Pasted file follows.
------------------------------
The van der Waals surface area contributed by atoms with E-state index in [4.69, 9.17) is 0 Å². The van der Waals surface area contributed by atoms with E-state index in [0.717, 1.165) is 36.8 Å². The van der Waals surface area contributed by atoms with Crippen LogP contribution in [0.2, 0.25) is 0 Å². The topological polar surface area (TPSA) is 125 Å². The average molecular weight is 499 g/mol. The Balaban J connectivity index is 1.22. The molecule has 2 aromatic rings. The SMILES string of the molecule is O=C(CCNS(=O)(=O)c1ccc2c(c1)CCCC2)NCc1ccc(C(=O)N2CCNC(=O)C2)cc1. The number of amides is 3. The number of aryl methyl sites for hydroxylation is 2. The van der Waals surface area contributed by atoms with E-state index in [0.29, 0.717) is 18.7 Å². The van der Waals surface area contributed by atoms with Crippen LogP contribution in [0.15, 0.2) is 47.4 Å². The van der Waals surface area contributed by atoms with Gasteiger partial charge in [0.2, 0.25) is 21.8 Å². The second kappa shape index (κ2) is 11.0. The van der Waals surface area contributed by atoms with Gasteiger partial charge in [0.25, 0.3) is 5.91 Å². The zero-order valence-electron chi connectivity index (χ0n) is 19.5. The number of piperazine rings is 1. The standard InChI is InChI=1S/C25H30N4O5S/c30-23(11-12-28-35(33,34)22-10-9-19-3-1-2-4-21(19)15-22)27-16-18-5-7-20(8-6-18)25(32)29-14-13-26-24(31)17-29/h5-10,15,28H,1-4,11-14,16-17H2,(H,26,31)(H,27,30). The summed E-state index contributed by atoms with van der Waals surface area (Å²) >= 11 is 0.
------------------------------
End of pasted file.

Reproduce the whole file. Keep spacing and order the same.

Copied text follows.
The van der Waals surface area contributed by atoms with E-state index in [4.69, 9.17) is 0 Å². The van der Waals surface area contributed by atoms with E-state index in [0.717, 1.165) is 36.8 Å². The van der Waals surface area contributed by atoms with Crippen LogP contribution in [0.2, 0.25) is 0 Å². The topological polar surface area (TPSA) is 125 Å². The average molecular weight is 499 g/mol. The Balaban J connectivity index is 1.22. The molecule has 2 aromatic rings. The SMILES string of the molecule is O=C(CCNS(=O)(=O)c1ccc2c(c1)CCCC2)NCc1ccc(C(=O)N2CCNC(=O)C2)cc1. The number of amides is 3. The number of aryl methyl sites for hydroxylation is 2. The van der Waals surface area contributed by atoms with E-state index in [0.29, 0.717) is 18.7 Å². The van der Waals surface area contributed by atoms with Crippen LogP contribution in [0.15, 0.2) is 47.4 Å². The van der Waals surface area contributed by atoms with Gasteiger partial charge in [0.2, 0.25) is 21.8 Å². The second kappa shape index (κ2) is 11.0. The van der Waals surface area contributed by atoms with Gasteiger partial charge in [0.25, 0.3) is 5.91 Å². The zero-order valence-electron chi connectivity index (χ0n) is 19.5. The number of piperazine rings is 1. The standard InChI is InChI=1S/C25H30N4O5S/c30-23(11-12-28-35(33,34)22-10-9-19-3-1-2-4-21(19)15-22)27-16-18-5-7-20(8-6-18)25(32)29-14-13-26-24(31)17-29/h5-10,15,28H,1-4,11-14,16-17H2,(H,26,31)(H,27,30). The summed E-state index contributed by atoms with van der Waals surface area (Å²) >= 11 is 0.